The 1894 Network covers two sets of characters: the originals (found in Stoker’s Dracula), and the legacies: descendants of the original network. Both groups of NPCs have options for which side of the conflict they fall on.
The legacy characters are a reasonably diverse bunch (although the majority are white). It’s cool to see that five of the nine are women (obviously the ratio isn’t able to be so balanced in the 1894 network). I am also pleased to see that none of the options for the characters are obvious; Hite and Ryder-Hanrahan have given each character great motivations that are sure to provide surprises to everyone.
It is clear that legacies will be core axes for a campaign to turn on.
I'm less sure of the 1894 network. I suspect that I would limit decisions about which side any given character falls on until the time the PCs investigate them; trying to preplan these decisions up front is a recipe for confusion (or many index cards).
The character profile art in this section is really great. Normally I prefer active depictions of characters in RPG illustrations but I think here the decision to use tightly cropped frames and passive poses works well: The characters can cover a very broad ground with the options for innocent, Edom asset, and minion of Dracula where a more active representation could have leaned too heavily on a particular option. Unfortunately, looking ahead to the Opposition Forces section, the quality slumps a little.
The rules for allowing a player to take the role of a legacy are cool (new drive, new background). I can see this option being an appealing choice for dramatically inclined players who are fans of the spy fiction genre.
This chapter presents the two primary groups of opposition the players face in a Dracula Dossier campaign: Dracula, and the Edom conspiracy. It also rounds things out with more forces for the GM to use as auxiliary threads outside of England and Romania; I skipped these for now.
The primary characters in Edom are "D" (head of the conspiracy in MI6), and Doctor Drawes. Following the pattern of the book, both are presented with a number of options and interpretations. The rest of the Dukes of Edom are far more utilitarian, with a small blurb about their relationship with the Edom conspiracy, and how they respond to the players. Practical but not exciting.
Edom is just the entree to main event: Dracula. A central strength of Night’s Black Agents is that the GM has the tools to make vampires interesting and scary again. My main concern with the concept of the Dracula Dossier is Dracula: would he be too familiar (lacking the fear of the unknown), would the campaign be tied to the vampires that Stoker presented?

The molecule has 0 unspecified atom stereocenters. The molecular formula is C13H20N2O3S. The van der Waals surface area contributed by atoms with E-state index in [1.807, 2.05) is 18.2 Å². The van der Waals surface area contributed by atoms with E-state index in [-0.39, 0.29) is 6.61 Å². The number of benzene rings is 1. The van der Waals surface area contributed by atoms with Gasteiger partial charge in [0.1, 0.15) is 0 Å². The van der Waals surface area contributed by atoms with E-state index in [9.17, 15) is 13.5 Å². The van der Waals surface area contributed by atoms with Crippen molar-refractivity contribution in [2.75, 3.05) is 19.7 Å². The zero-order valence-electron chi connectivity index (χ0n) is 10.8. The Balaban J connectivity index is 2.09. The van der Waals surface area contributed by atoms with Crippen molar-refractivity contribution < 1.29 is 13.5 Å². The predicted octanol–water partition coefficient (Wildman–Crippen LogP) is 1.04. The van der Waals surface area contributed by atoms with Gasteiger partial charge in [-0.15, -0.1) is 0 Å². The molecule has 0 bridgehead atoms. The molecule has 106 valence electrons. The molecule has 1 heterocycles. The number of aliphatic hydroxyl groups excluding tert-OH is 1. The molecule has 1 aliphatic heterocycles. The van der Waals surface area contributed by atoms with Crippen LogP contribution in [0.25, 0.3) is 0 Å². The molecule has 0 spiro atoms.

I can shelve my concern. In game terms Dracula is a scary bad ass: his aberrance score alone is off the charts. The vampire build provided as an option, Telluric vampires, comfortably rings true to the familiar aspects of Stoker's vampire, but deviates enough to keep things fresh.
Telluric vampires (vampires powered by the electrical current that moves underground across the globe) are an excellent spin on the traditional powers and weaknesses that everyone knows from the novel and pop-culture. Between this build, and the Linea Dracula build from the core book, the GM has the option to run the campaign with the vampires in any of the four modes (supernatural, damned, alien, mutant).
This section – and various pyramids in Opening the Dossier – pull together the core threads of the campaign. The tension between Edom and the Dracula conspiracy is well orchestrated; it’s nice when a campaign author provides two enemy forces that are clearly interconnected but working toward orthogonal goals, while still giving the player characters room to move and be the heroes.
My final observation before moving on is that the balance between familiar and fresh has been well executed here; the telluric vampires are a high point. I think this is an important move for an improvisational campaign.
Next: skipping ahead to Scenario Spines and Capstones.